1 1 y

x 2

z

3. Find the exact volume of the solid with cross-sectional area A(x) using single variable calculus.

### 16.2 ITERATED INTEGRALS

SUGGESTED TIME AND EMPHASIS

12–1 class Essential material

POINTS TO STRESS 1. The meaning ofb

a

d

c f (x, y) dy dx for a positive function f (x, y) over a rectangle [a, b] × [c, d].

2. The statement of Fubini’s Theorem and how it makes computations easier.

3. The geometric meaning of Fubini’s Theorem: slicing the area in two different ways.

QUIZ QUESTIONS

• Text Question: Consider Figures 1 and 2 in the text. Why isb

a A(x) dx =d

c A(y) dy?

x

0 z

xa b

y A(x)

C

x

0 z

y

c y d

Answer: The two integrals express the volume of the same solid.

• Drill Question: Compute3 0 4

3 x^{2}y d y d x.

Answer: ^{63}_{2}

MATERIALS FOR LECTURE

• Revisit the example

[−2,2] × [−2,2]

x^{3}+ y^{5}

d A using integrated integrals, to illustrate the power of the technique of iteration.

• Use an alternate approach to give an intuitive idea of why Fubini’s Theorem is true. Using equal intervals of lengthx and y in each direction and choosing the lower left corner in each rectangle, we can write the double sum in Definition 16.1.5 as the iterated sum

m i=1

n j=1 f

x_{i j}^{∗}, yi j^{∗}

x y = ^{m}

i=1

4n

j=1 f
x_{i j}^{∗}, yi j^{∗}

x 5

y

which in the limit gives an iterated integral. Go through some examples such as

[−1,3] × [−1,3]x y d A and

[0,1] × [0,1](2 − x − y) d A to demonstrate this approach.

• Remind the students how, in single-variable calculus, volumes were found by adding up cross-sectional areas. Take the half-cylinder f (x, y) =

1− y^{2}, 0 ≤ x ≤ 2, and find its volume, first by the “old”

method, then by expressing it as a double integral. Show how the two techniques are, in essence, the same.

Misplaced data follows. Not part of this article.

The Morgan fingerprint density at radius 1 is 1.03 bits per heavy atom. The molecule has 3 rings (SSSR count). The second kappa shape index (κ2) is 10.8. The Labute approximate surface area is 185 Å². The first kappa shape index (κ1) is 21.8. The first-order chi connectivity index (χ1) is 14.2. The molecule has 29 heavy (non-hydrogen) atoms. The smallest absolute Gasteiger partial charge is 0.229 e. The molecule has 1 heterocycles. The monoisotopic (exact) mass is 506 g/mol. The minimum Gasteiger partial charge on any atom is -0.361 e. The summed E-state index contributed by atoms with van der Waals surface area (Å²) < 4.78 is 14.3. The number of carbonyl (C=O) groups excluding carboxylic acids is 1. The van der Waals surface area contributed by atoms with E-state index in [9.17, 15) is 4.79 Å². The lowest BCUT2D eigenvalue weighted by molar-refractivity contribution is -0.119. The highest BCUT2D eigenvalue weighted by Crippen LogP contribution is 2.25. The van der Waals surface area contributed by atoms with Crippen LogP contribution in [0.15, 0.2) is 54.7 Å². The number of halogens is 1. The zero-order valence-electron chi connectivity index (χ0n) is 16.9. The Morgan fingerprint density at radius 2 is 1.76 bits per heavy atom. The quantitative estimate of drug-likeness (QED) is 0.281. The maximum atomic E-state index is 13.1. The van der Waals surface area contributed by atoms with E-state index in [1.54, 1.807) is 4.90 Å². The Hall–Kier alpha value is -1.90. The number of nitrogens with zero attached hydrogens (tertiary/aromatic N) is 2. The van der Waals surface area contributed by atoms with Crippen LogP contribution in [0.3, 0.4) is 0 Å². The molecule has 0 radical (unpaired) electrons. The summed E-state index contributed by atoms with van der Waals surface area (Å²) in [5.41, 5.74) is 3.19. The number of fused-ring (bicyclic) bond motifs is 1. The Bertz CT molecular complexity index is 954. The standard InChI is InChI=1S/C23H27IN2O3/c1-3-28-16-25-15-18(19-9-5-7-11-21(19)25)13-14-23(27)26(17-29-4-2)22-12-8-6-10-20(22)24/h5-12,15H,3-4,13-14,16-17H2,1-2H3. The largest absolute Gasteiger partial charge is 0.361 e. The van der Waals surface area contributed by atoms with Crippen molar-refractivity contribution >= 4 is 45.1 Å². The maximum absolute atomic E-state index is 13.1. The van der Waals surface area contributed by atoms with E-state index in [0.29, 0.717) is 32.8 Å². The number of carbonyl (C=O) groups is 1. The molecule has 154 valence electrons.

CHAPTER 16 MULTIPLE INTEGRALS

WORKSHOP/DISCUSSION

• Have the students work several examples, such as

[0,1] × [0,1]y√

1− x^{2}sin
2πy^{2}

d A, which can be computed as1

0 f (x) dx 1

0 g(y) dy.

• Find the volume of the solids described by _{}

−√ 2,√

2

× [−2,3]

2− x^{2}

d A and

[−1,1] × [−1,1]

1+ x^{2}+ y^{2}
d A.

GROUP WORK 1: Regional Differences

If the students get stuck on this one, give them the hint that Problem 1(b) can be done by finding the double integral over the square, and then using the symmetry of the function to compute the area over R. The regions in the remaining problems can be broken into rectangles.

Answers: 1.(a)^{3}_{4} (b) ^{1}_{2} 2.(a)−8 (b)−5 (c)−^{9}_{2}

GROUP WORK 2: Practice with Double Integrals

It is a good idea to give the students some practice with straightforward computations of the type included in Problem 1. It is advised to put the students in pairs or have them work individually, as opposed to putting them in larger groups. The students are not to actually compute the integral in Problem 2; rather, they should recognize that each slice integrates to zero. Think about what happens when integrating with respect to x first.